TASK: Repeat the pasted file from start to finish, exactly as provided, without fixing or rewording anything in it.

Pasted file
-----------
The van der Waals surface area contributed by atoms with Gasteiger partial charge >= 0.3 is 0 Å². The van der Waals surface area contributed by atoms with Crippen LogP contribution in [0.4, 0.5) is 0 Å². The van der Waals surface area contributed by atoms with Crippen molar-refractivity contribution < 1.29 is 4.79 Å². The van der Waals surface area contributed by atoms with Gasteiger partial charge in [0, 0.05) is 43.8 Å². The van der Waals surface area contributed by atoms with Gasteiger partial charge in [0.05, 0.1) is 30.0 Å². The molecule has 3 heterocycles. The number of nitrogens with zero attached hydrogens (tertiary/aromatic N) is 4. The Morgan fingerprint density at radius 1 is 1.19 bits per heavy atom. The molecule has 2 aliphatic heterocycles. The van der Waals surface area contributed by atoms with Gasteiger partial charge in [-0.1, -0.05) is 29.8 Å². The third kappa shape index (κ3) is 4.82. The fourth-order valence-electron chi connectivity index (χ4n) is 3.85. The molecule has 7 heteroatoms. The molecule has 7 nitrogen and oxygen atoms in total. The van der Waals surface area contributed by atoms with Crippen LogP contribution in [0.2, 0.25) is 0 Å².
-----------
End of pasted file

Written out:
The van der Waals surface area contributed by atoms with Gasteiger partial charge >= 0.3 is 0 Å². The van der Waals surface area contributed by atoms with Crippen LogP contribution in [0.4, 0.5) is 0 Å². The van der Waals surface area contributed by atoms with Crippen molar-refractivity contribution < 1.29 is 4.79 Å². The van der Waals surface area contributed by atoms with Gasteiger partial charge in [0, 0.05) is 43.8 Å². The van der Waals surface area contributed by atoms with Gasteiger partial charge in [0.05, 0.1) is 30.0 Å². The molecule has 3 heterocycles. The number of nitrogens with zero attached hydrogens (tertiary/aromatic N) is 4. The Morgan fingerprint density at radius 1 is 1.19 bits per heavy atom. The molecule has 2 aliphatic heterocycles. The van der Waals surface area contributed by atoms with Gasteiger partial charge in [-0.1, -0.05) is 29.8 Å². The third kappa shape index (κ3) is 4.82. The fourth-order valence-electron chi connectivity index (χ4n) is 3.85. The molecule has 7 heteroatoms. The molecule has 7 nitrogen and oxygen atoms in total. The van der Waals surface area contributed by atoms with Crippen LogP contribution in [0.2, 0.25) is 0 Å².